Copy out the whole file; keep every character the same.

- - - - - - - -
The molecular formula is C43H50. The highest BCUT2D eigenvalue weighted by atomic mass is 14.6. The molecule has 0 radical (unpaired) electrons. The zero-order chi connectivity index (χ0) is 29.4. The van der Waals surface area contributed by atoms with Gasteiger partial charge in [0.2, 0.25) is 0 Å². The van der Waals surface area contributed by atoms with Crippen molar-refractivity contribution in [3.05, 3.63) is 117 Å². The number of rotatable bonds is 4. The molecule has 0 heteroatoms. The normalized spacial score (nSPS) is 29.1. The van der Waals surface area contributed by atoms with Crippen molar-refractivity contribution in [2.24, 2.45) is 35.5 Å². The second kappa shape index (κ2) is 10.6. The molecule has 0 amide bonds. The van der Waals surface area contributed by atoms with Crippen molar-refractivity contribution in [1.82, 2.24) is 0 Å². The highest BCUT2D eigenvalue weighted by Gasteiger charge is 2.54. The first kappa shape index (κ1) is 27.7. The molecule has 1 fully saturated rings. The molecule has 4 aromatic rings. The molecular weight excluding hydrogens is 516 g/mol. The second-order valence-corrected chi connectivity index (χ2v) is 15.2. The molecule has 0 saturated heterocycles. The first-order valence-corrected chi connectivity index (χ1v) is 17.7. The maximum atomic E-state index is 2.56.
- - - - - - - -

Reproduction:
The molecular formula is C43H50. The highest BCUT2D eigenvalue weighted by atomic mass is 14.6. The molecule has 0 radical (unpaired) electrons. The zero-order chi connectivity index (χ0) is 29.4. The van der Waals surface area contributed by atoms with Gasteiger partial charge in [0.2, 0.25) is 0 Å². The van der Waals surface area contributed by atoms with Crippen molar-refractivity contribution in [3.05, 3.63) is 117 Å². The number of rotatable bonds is 4. The molecule has 0 heteroatoms. The normalized spacial score (nSPS) is 29.1. The van der Waals surface area contributed by atoms with Crippen molar-refractivity contribution in [2.24, 2.45) is 35.5 Å². The second kappa shape index (κ2) is 10.6. The molecule has 0 amide bonds. The van der Waals surface area contributed by atoms with Crippen molar-refractivity contribution in [1.82, 2.24) is 0 Å². The highest BCUT2D eigenvalue weighted by Gasteiger charge is 2.54. The first kappa shape index (κ1) is 27.7. The molecule has 1 fully saturated rings. The molecule has 4 aromatic rings. The molecular weight excluding hydrogens is 516 g/mol. The second-order valence-corrected chi connectivity index (χ2v) is 15.2. The molecule has 0 saturated heterocycles. The first-order valence-corrected chi connectivity index (χ1v) is 17.7. The maximum atomic E-state index is 2.56.